Overcome Pronunciation Hurdles with Your Japanese Students

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On February 24, 2015
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It is always said that the more you understand your student, the better you can educate them; and pronunciation is no exception. Understanding the madness behind why native Japanese speakers have certain pronunciation problems will not only bring you success as a teacher, but will change how they view and hear English forever. 

During English as a second language lessons with Japanese students, pronunciation is always one of their biggest hurdles. Here are some of the most difficult sounds for Japanese English learners, and how you as a teacher can help them sound like a native. 

L and R

How many times have you heard your Japanese student talk about subjects like the presidential “erection” or  their “reft and light” hands? Probably too many times to count, all while you’re using all of your willpower to keep from laughing. While it may seem funny at times there is a reason behind it.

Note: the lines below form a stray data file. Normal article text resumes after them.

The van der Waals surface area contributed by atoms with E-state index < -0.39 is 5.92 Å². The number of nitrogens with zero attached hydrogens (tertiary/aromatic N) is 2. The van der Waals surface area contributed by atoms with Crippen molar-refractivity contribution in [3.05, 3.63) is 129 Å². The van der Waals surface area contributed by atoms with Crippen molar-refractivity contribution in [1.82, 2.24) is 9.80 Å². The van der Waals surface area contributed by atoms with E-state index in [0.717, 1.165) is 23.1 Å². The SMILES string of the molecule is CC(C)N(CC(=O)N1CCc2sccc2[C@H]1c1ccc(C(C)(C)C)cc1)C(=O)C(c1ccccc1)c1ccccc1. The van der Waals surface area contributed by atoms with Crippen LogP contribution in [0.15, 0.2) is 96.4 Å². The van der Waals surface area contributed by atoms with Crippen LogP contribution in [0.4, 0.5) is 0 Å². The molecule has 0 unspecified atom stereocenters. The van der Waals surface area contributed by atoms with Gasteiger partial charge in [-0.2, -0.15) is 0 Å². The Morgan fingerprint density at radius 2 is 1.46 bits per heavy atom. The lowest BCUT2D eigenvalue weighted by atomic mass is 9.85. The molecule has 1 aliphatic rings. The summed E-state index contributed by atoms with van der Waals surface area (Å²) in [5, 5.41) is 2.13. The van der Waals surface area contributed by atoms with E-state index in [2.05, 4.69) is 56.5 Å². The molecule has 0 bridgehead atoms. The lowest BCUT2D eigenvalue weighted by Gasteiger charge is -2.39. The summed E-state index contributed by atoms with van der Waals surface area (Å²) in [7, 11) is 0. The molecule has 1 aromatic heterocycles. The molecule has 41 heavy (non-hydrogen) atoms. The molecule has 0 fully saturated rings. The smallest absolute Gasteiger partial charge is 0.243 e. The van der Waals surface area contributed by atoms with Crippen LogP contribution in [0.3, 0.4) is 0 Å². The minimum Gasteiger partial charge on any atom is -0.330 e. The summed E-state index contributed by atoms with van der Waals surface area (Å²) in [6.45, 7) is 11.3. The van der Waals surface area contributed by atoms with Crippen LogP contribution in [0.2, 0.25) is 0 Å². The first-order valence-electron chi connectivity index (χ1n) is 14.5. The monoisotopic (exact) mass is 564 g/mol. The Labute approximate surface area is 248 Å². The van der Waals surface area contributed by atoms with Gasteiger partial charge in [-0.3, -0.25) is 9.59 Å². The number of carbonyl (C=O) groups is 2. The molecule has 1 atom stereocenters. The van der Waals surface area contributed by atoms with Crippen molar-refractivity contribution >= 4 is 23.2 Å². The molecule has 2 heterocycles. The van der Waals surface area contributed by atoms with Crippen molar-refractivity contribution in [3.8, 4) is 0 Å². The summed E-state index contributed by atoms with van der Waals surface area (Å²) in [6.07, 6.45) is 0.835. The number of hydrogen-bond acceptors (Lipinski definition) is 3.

In Japanese, the “らりるれろ” sounds in their alphabet are written in romaji as “ra ri ru re ro,” but in fact are not R sounds at all. These sounds are made by a flick of the tongue on the roof of your mouth, which literally creates an in-between L and R sound never used in English. So, in their minds, r and l are combined anyway, so what’s the difference?

This is where an excellent teaching point (and lots of patience) comes in. Teach them that the L sound is actually done by sticking your tongue between your teeth, don’t let it flick the roof! And the R sound, that one doesn’t let the tip of your tongue touch anything. It just sits there, with the back slightly raised, no flicking! This seems simple, but really takes hours of practice for someone who’s never tried this before.

TH

I’ll never forget the time that one of my Japanese students told me about Generar Mak-Aa-Saa. I repeated, “makasaa?” He said, “Yes! Don’t you know him?” It wasn’t until after I had him write it down that I realized he was saying “General MacArthur.” Then I also realized we have a lot of work to do.